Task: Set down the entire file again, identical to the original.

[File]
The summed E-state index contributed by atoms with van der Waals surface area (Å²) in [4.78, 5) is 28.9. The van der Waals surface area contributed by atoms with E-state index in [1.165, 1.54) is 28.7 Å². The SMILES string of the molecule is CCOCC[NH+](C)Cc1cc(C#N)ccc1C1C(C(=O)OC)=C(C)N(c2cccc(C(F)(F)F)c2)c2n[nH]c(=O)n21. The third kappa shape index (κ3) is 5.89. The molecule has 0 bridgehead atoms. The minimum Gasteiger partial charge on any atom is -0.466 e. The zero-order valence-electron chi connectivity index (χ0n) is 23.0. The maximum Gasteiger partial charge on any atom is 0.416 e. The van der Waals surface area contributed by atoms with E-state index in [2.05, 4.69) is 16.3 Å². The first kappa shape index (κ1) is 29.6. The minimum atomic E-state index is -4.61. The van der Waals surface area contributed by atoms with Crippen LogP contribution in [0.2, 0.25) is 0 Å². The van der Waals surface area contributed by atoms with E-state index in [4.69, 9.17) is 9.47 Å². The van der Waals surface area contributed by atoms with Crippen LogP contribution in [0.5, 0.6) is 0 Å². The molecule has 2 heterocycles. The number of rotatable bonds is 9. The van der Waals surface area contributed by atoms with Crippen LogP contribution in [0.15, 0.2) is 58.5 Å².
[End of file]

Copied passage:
The summed E-state index contributed by atoms with van der Waals surface area (Å²) in [4.78, 5) is 28.9. The van der Waals surface area contributed by atoms with E-state index in [1.165, 1.54) is 28.7 Å². The SMILES string of the molecule is CCOCC[NH+](C)Cc1cc(C#N)ccc1C1C(C(=O)OC)=C(C)N(c2cccc(C(F)(F)F)c2)c2n[nH]c(=O)n21. The third kappa shape index (κ3) is 5.89. The molecule has 0 bridgehead atoms. The minimum Gasteiger partial charge on any atom is -0.466 e. The zero-order valence-electron chi connectivity index (χ0n) is 23.0. The maximum Gasteiger partial charge on any atom is 0.416 e. The van der Waals surface area contributed by atoms with E-state index in [2.05, 4.69) is 16.3 Å². The first kappa shape index (κ1) is 29.6. The minimum atomic E-state index is -4.61. The van der Waals surface area contributed by atoms with Crippen LogP contribution in [0.2, 0.25) is 0 Å². The van der Waals surface area contributed by atoms with E-state index in [4.69, 9.17) is 9.47 Å². The van der Waals surface area contributed by atoms with Crippen LogP contribution in [0.5, 0.6) is 0 Å². The molecule has 2 heterocycles. The number of rotatable bonds is 9. The van der Waals surface area contributed by atoms with Crippen LogP contribution in [0.15, 0.2) is 58.5 Å².